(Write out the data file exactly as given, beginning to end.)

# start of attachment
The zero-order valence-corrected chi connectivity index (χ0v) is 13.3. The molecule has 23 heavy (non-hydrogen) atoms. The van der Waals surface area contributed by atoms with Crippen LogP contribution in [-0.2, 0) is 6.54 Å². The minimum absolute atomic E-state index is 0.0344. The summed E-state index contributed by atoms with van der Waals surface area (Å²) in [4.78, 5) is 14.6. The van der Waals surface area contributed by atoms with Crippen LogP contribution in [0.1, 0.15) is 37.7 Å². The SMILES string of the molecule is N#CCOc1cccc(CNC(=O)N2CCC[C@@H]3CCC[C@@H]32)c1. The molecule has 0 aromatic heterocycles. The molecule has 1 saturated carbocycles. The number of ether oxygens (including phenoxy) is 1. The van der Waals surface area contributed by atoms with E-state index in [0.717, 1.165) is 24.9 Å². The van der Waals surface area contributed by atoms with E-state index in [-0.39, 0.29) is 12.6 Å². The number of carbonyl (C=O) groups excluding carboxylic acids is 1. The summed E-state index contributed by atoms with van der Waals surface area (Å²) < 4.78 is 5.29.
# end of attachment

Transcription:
The zero-order valence-corrected chi connectivity index (χ0v) is 13.3. The molecule has 23 heavy (non-hydrogen) atoms. The van der Waals surface area contributed by atoms with Crippen LogP contribution in [-0.2, 0) is 6.54 Å². The minimum absolute atomic E-state index is 0.0344. The summed E-state index contributed by atoms with van der Waals surface area (Å²) in [4.78, 5) is 14.6. The van der Waals surface area contributed by atoms with Crippen LogP contribution in [0.1, 0.15) is 37.7 Å². The SMILES string of the molecule is N#CCOc1cccc(CNC(=O)N2CCC[C@@H]3CCC[C@@H]32)c1. The molecule has 0 aromatic heterocycles. The molecule has 1 saturated carbocycles. The number of ether oxygens (including phenoxy) is 1. The van der Waals surface area contributed by atoms with E-state index in [0.717, 1.165) is 24.9 Å². The van der Waals surface area contributed by atoms with E-state index in [-0.39, 0.29) is 12.6 Å². The number of carbonyl (C=O) groups excluding carboxylic acids is 1. The summed E-state index contributed by atoms with van der Waals surface area (Å²) < 4.78 is 5.29.